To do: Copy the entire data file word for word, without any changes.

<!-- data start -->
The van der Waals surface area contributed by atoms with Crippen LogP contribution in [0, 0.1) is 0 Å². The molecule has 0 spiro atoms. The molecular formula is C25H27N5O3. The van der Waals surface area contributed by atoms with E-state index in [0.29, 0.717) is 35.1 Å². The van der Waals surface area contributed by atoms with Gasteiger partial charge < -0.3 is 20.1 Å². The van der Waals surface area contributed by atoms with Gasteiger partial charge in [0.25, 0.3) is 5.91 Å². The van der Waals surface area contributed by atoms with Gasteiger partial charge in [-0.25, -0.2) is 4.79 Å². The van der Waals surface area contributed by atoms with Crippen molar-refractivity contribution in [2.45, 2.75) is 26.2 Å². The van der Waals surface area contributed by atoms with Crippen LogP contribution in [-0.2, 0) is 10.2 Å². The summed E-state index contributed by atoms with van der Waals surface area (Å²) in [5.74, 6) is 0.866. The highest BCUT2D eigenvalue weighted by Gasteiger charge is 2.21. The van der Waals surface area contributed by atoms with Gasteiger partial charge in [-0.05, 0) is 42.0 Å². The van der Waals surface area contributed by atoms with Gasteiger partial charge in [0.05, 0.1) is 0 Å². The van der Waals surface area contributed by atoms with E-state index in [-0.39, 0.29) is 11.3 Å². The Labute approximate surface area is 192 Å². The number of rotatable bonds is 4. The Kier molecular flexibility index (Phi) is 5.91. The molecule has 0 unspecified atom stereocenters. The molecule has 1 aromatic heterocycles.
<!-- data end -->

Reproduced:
The van der Waals surface area contributed by atoms with Crippen LogP contribution in [0, 0.1) is 0 Å². The molecule has 0 spiro atoms. The molecular formula is C25H27N5O3. The van der Waals surface area contributed by atoms with E-state index in [0.29, 0.717) is 35.1 Å². The van der Waals surface area contributed by atoms with Gasteiger partial charge < -0.3 is 20.1 Å². The van der Waals surface area contributed by atoms with Gasteiger partial charge in [0.25, 0.3) is 5.91 Å². The van der Waals surface area contributed by atoms with Gasteiger partial charge in [-0.25, -0.2) is 4.79 Å². The van der Waals surface area contributed by atoms with Crippen molar-refractivity contribution in [2.45, 2.75) is 26.2 Å². The van der Waals surface area contributed by atoms with Crippen LogP contribution in [-0.2, 0) is 10.2 Å². The summed E-state index contributed by atoms with van der Waals surface area (Å²) in [5.74, 6) is 0.866. The highest BCUT2D eigenvalue weighted by Gasteiger charge is 2.21. The van der Waals surface area contributed by atoms with Gasteiger partial charge in [-0.05, 0) is 42.0 Å². The van der Waals surface area contributed by atoms with Gasteiger partial charge in [0.05, 0.1) is 0 Å². The van der Waals surface area contributed by atoms with E-state index in [-0.39, 0.29) is 11.3 Å². The Labute approximate surface area is 192 Å². The number of rotatable bonds is 4. The Kier molecular flexibility index (Phi) is 5.91. The molecule has 0 unspecified atom stereocenters. The molecule has 1 aromatic heterocycles.